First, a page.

September 5, 2017


On August 25, 2017, the Myanmar Military bombed 25 Rohingya villages reportedly using six gunship helicopters, navy ships and tanks as Rohingya families slept. Reports indicated that soldiers have been shooting at fleeing Rohingya civilians. This has clearly been an effort to sabotage the former UN Secretary General Kofi Annan report's recommendations for peaceful coexistence, which was released only hours before. Now over 120,000 Rohingya have fled their ruined villages into Bangladesh, leaving behind hundreds of thousands of displaced families with no access to food or humanitarian relief.

We the undersigned organizations call on the US Secretary of State to demand that the Burmese Government immediately de-escalate and withdraw its armed forces from the Rohingya areas of Rakhine State and arrest those engaged in firing on civilians and raping women; and ask Bangladesh to accept and assist Rohingya refugees crossing its border. In Congress, and through the US Ambassador to the UN Nikki Haley, the United States should continue to publicly endorse the Kofi Annan-led Rakhine Commission recommendations and not let this vision of peace and coexistence be forgotten by either the public or policymakers.


For the weeks, the Myanmar military has been building its troops in Rohingya areas. Together with the UN, the US Congress, advocacy groups such as Human Rights Watch and Burma Task Force, Pope Francis and leaders around the world have been calling for the Myanmar military to stand down to avoid violence. 


We join with such voices to call on the Myanmar government to rein in the Myanmar military, which has been working to empower Rakhine Buddhist extremists. Reports indicate the army has been arming these extremist militias to further escalate an extremely dangerous situation.  


The Myanmar military claims Rohingya "insurgents" are being killed, along with soldiers. However, the military has again and again demonstrated that it does not distinguish between civilians and insurgents. The Myanmar government refuses to allow a UN investigative team into Myanmar to follow up on the many allegations of atrocities that took place in 2016.


The Myanmar government has consistently ignored international pressure to return rights to the Rohingya minority. Despite Aung San Suu Kyi serving as a figurehead, the Bamar-dominated military clearly still controls the government, with an extremist ideology that prevents peace not only with the Rohingya but with many other ethnic groups in Shan, Kachin, Mon & other states.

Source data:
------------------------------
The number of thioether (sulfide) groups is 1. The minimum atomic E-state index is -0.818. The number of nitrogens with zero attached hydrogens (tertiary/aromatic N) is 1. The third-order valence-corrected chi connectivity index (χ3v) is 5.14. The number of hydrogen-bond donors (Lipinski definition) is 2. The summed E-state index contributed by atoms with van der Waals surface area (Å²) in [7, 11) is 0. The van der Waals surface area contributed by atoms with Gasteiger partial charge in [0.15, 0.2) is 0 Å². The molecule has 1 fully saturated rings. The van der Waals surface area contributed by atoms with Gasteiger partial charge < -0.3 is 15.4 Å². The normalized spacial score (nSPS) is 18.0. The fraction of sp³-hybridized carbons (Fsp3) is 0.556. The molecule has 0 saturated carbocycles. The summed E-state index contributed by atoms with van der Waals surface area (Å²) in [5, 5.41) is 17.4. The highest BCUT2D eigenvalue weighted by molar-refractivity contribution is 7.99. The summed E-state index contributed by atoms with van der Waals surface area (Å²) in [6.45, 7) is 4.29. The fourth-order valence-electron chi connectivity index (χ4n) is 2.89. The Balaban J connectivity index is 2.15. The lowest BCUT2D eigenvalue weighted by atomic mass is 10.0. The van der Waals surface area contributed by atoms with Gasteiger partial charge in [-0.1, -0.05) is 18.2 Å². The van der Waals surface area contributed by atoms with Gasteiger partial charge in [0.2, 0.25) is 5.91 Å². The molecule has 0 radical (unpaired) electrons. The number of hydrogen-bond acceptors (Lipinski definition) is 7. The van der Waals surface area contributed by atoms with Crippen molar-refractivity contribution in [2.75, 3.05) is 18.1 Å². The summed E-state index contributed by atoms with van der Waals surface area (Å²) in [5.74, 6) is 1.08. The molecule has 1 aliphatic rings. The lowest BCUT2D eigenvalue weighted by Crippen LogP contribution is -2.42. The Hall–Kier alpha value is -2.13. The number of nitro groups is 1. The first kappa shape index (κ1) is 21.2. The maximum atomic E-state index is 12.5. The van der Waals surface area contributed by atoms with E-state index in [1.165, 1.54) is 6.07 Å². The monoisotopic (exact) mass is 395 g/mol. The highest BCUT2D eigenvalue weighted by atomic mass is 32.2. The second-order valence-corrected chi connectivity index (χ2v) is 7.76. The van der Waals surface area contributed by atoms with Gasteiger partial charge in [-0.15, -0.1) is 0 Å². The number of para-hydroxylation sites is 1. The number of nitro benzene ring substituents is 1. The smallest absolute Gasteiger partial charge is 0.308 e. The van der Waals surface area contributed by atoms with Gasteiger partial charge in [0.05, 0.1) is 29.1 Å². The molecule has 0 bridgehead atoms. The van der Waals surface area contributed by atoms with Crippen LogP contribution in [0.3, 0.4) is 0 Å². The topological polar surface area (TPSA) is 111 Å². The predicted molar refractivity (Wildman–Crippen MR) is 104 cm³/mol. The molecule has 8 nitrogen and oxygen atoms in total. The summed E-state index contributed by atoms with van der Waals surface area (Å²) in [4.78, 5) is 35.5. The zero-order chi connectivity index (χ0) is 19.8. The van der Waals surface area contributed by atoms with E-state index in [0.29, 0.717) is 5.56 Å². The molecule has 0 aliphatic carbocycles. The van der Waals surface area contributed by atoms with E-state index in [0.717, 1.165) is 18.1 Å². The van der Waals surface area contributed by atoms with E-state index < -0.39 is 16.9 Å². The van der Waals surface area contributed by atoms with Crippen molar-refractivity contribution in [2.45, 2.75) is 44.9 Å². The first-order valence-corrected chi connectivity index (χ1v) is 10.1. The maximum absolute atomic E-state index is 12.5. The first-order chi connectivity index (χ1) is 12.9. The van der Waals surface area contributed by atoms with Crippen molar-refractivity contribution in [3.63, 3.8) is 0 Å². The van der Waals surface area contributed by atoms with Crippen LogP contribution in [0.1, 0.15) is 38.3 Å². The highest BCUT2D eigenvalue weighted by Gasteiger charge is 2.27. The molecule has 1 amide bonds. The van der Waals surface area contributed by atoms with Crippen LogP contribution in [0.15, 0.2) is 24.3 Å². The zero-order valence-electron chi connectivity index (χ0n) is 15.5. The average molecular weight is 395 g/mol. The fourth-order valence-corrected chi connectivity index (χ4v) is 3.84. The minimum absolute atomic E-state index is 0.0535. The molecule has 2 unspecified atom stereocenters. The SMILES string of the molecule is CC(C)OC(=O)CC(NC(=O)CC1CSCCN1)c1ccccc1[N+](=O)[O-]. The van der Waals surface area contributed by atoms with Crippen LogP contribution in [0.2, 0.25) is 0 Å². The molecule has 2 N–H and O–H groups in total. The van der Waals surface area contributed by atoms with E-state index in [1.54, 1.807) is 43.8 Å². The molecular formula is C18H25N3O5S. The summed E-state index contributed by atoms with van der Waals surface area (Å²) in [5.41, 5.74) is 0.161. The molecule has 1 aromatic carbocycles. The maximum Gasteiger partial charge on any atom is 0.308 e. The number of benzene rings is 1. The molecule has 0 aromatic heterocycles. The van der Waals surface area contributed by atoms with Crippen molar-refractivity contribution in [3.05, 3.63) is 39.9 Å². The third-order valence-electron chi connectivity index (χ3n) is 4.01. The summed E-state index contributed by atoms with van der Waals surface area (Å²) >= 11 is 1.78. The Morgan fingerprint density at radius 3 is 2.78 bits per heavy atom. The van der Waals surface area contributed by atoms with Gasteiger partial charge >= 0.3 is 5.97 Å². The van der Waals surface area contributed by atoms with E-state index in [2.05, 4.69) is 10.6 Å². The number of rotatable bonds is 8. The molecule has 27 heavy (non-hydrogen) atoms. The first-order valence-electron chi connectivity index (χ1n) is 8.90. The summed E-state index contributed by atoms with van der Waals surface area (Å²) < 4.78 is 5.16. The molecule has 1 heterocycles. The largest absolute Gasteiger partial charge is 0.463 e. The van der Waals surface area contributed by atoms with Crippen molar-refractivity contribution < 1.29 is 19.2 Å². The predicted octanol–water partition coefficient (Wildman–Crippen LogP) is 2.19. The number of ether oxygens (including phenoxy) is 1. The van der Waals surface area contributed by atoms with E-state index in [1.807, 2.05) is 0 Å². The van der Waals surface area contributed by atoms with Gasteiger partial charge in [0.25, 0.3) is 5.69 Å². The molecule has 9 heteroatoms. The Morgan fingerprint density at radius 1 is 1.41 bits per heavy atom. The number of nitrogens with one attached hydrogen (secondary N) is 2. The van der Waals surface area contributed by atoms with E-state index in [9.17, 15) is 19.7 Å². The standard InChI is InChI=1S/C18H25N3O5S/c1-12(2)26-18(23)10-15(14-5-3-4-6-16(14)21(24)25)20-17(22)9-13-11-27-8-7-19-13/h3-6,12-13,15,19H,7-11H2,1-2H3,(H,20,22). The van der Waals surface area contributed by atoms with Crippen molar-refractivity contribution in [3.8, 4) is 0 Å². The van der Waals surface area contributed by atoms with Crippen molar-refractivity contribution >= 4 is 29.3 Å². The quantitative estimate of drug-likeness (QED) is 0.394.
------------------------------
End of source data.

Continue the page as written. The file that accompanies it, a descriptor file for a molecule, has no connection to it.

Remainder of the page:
Signatory Organizations:

Burmese Muslim American Association (BAMA)

Burma Task Force USA (18 Muslim organizations. See the list below)

Centre for Human Rights and Advocacy (CENTHRA)

Institute for Genocide and Mass Atrocity Prevention, Binghamton University (I-GMAP)

Interfaith Center of New York

ISM West

Jewish Alliance of Concern Over Burma

Kalamazoo Islamic Center

Labor Religion Alliance

Maghrib Institute- Nurayn

Pax Christi USA (Catholic)

Pax Christi Maine

Pax Christi Metro New York

Pax Christi Metro DC/Baltimore.

Rohingya Culture Center (RCC), Chicago

Rohingya American Society (RAS, Wisconsin)

South Asian Fund for Education, Scholarship & Training (SAFEST)

South Asian Solidarity Foundation

Turning Point for Women and Families

US Campaign for Burma

World Rohingya Organization (WRO)


Burma Task Force USA organizational membership:

Burmese Rohingya Association of North America

Free Rohingya Campaign

Council on American-Islamic Relations (CAIR)

Council of Islamic Organizations of Greater Chicago (CIOGC)

Islamic Circle of North America (ICNA NY & Canada)

Islamic Council of New England (ICNE)

Islamic Organization of North America (IONA)

Islamic Society of North America (ISNA)

Justice For All


Majlis Shura of Atlanta

Michigan Muslim Community Council

Muslim American Society (MAS)

Muslim Alliance of North America (MANA)

Muslim Public Affairs Council (MPAC)

Muslim Ummah of North America (MUNA)

Muslim Leadership Council of New York

Muslim Peace Coalition